Trying to set up a server with a CGNAT isn't gonna happen.

Is your router's wan ip a static ip?
Did your ISP give you an IP, a subnet and a default gateway when you signed up?
If they did not, chances are your ISP is giving you a dynamic IP, and setting up a server with a dynamic IP isn't gonna work.

Your router probably runs DHCP.
Try setting up address reservation for your server that you're trying to run.
Or try plugging a computer in directly to the rj 45 cable, no router, and in the network configuration settings, set it to obtain ip automatically.

If you get access to internet, your ISP uses dynamic IP, not static IP, and unfortunately you can't set up a server with dynamic IP unless you tell your ISP to set up address reservation for you.

The fact that you and your roommate share the same public IP although you have two routers, and plug in directly to the wall seperately tells me that either both of you are getting your connections coming out of a modem, or your ISP uses CGNAT
I'll try plugging my computer directly into the wall and see if that does anything weird. Otherwise, I think most of what you're saying about them using CGNAT is right
 

sds20020024

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Question here though. Would bypassing the forwarding with Hamachi end up working in this case?
By Hamachi do you mean the VPN client?

I think for troubleshooting, at least for now, don't use a vpn if you can.

Btw if it wasn't clear,

How to confirm whether your ISP uses CGNAT?
Call them, or search on the internet.

About the dynamic IP thing.
How do you find out whether your ISP gives you a dynamic IP?
Plug a computer directly into the rj-45 coming out of the wall, and set the network adapter in your pc to get an IP address automatically.
If you can access the internet without entering any IP, subnet or default gateway, then your ISP uses dynamic ip.

Also while you're connected to the rj-45 cable coming from your wall directly, if you get access to the internet without having to enter an ip, and choosing ' get ip address automatically', once it does get an ip address automatically, open settings and see what ip address it got.
If that ip isn't the same as your public IP, you're going through another NAT, which again, is either a modem that's shared between you and yout roomate, or your ISP's CGNAT
 
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jtnoble321

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By Hamachi do you mean the VPN client?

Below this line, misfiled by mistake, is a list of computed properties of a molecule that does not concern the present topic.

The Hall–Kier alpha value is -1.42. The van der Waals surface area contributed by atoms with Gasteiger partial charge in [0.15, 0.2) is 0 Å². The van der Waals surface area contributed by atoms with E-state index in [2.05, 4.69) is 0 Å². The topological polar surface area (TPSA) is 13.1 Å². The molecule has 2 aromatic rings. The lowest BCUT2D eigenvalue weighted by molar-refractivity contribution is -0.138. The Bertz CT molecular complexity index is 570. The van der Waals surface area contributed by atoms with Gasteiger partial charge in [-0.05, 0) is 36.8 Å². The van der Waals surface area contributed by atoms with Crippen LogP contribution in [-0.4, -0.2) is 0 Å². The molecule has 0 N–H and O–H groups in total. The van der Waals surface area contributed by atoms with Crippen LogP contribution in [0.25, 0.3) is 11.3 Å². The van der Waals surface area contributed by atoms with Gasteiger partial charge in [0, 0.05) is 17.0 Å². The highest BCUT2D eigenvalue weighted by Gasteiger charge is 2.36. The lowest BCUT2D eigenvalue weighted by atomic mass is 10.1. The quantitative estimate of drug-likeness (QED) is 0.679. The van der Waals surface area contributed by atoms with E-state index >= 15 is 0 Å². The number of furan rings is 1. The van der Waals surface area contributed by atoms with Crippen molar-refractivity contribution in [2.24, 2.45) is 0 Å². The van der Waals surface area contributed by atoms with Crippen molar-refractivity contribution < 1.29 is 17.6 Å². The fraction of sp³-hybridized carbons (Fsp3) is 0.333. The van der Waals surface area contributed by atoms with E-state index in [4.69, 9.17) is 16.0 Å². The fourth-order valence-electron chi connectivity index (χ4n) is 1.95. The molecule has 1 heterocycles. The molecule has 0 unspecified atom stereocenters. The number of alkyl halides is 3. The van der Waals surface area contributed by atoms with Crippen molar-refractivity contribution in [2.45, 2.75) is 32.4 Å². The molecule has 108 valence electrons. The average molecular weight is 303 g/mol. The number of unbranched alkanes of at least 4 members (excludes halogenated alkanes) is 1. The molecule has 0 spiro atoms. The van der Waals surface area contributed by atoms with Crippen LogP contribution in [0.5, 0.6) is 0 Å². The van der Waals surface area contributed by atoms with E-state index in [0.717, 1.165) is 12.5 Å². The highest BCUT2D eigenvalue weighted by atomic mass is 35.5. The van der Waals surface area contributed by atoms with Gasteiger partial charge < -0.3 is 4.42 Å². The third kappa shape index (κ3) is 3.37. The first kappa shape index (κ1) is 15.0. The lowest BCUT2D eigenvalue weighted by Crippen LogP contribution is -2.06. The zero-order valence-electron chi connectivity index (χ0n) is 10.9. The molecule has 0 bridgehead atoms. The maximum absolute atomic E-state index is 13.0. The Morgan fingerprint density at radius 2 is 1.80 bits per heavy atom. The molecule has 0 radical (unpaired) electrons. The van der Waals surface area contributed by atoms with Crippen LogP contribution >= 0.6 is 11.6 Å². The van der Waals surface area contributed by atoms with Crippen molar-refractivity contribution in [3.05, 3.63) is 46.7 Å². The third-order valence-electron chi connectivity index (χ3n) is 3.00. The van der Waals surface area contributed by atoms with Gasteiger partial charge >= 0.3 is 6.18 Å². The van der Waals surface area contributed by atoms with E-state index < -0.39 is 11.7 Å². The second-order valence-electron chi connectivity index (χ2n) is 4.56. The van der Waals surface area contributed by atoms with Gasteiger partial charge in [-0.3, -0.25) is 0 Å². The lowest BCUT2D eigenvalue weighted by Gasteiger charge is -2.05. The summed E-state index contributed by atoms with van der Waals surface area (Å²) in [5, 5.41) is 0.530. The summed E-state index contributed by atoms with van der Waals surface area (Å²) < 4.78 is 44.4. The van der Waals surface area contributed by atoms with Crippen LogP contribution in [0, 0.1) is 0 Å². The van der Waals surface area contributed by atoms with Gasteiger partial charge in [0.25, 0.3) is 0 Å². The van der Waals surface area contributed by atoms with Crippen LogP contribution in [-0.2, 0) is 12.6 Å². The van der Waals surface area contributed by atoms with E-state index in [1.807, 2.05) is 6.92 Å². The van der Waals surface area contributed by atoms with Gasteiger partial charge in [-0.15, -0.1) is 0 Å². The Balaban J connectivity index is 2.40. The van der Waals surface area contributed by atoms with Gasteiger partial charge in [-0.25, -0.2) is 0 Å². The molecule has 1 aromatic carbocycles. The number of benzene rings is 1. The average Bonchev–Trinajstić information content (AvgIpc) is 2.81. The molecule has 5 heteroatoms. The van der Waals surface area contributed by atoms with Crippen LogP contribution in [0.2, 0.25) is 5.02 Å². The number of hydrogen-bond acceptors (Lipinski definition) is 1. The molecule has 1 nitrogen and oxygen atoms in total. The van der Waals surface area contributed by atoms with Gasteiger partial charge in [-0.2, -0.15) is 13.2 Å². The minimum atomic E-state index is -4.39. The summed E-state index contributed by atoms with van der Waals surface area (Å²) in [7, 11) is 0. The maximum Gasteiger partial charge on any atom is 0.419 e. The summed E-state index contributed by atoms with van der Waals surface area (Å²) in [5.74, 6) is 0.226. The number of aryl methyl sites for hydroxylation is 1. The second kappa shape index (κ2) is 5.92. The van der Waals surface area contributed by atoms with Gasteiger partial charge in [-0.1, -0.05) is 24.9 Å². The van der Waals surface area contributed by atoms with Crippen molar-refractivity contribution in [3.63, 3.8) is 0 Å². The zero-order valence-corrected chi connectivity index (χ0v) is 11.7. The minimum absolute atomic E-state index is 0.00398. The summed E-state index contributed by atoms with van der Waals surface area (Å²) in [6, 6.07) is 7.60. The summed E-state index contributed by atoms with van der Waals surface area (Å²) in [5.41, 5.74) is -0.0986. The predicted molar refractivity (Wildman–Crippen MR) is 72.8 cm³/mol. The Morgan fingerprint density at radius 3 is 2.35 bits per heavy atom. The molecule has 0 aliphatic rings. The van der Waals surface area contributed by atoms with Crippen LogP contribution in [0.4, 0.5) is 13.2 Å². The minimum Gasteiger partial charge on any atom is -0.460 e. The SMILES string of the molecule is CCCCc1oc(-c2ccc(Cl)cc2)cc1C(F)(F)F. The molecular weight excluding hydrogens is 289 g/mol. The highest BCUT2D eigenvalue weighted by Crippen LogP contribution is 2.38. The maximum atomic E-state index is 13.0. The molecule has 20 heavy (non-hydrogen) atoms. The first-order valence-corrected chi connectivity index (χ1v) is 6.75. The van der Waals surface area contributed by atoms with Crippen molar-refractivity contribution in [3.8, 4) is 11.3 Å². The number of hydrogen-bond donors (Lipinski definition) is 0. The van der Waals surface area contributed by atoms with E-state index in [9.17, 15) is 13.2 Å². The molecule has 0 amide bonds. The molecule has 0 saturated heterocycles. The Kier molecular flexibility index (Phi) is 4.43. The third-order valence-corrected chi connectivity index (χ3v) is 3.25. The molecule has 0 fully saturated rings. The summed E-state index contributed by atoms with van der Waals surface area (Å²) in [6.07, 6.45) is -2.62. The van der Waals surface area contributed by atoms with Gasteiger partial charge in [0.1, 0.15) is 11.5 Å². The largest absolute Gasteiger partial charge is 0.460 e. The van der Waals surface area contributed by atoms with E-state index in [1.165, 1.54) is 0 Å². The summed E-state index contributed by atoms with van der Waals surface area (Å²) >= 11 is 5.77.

Btw if it wasn't clear,
How to confirm whether your ISP uses CGNAT?
Call them, or search on the internet.

About the dynamic IP thing.
How do you find out whether your ISP gives you a dynamic IP?
Plug a computer directly into the rj-45 coming out of the wall, and set the network adapter in your pc to get an IP address automatically.
If you can access the internet without entering any IP, subnet or default gateway, then your ISP uses dynamic ip.

Also while you're connected to the rj-45 cable coming from your wall directly, if you get access to the internet without having to enter an ip, and choosing ' get ip address automatically', once it does get an ip address automatically, open settings and see what ip address it got.
If that ip isn't the same as your public IP, you're going through another NAT, which again, is either a modem that's shared between you and yout roomate, or your ISP's CGNAT
Kinda, Hamachi is like a VPN but you can connect other people with Hamachi to bypass ports.

As for confirming CGNAT, I called and they couldn't give me a straight forward answer, so I'll call again in an hour or so to see if someone else knows the answer. Haven't found anything online about them though.
 

sds20020024

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Jan 23, 2019
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Kinda, Hamachi is like a VPN but you can connect other people with Hamachi to bypass ports.

As for confirming CGNAT, I called and they couldn't give me a straight forward answer, so I'll call again in an hour or so to see if someone else knows the answer. Haven't found anything online about them though.
If you ask me , I'd say it's most probably a modem or another router between you and the internet.
Because CGNAT isn't that common. (Although CGNAT is essentially just another router between you and the internet, but one that your ISP uses to share a public ip among a bunch of its user)
So maybe ask the super of your apartment whether there is a modem into which your wall ports go?
Because I'm 85% sure this is the problem, because I've encountered scenarios like this before, and most of the time it was another router in between, or a modem that someone didn't realise was also working as a router etc
 

jtnoble321

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If you ask me , I'd say it's most probably a modem or another router between you and the internet.
Because CGNAT isn't that common. (Although CGNAT is essentially just another router between you and the internet, but one that your ISP uses to share a public ip among a bunch of its user)
So maybe ask the super of your apartment whether there is a modem into which your wall ports go?
Because I'm 85% sure this is the problem, because I've encountered scenarios like this before, and most of the time it was another router in between, or a modem that someone didn't realise was also working as a router etc
There are locked closets outside of our apartment doors, so if there's a modem it's likely in there (and our apartment doesn't let us manage that stuff)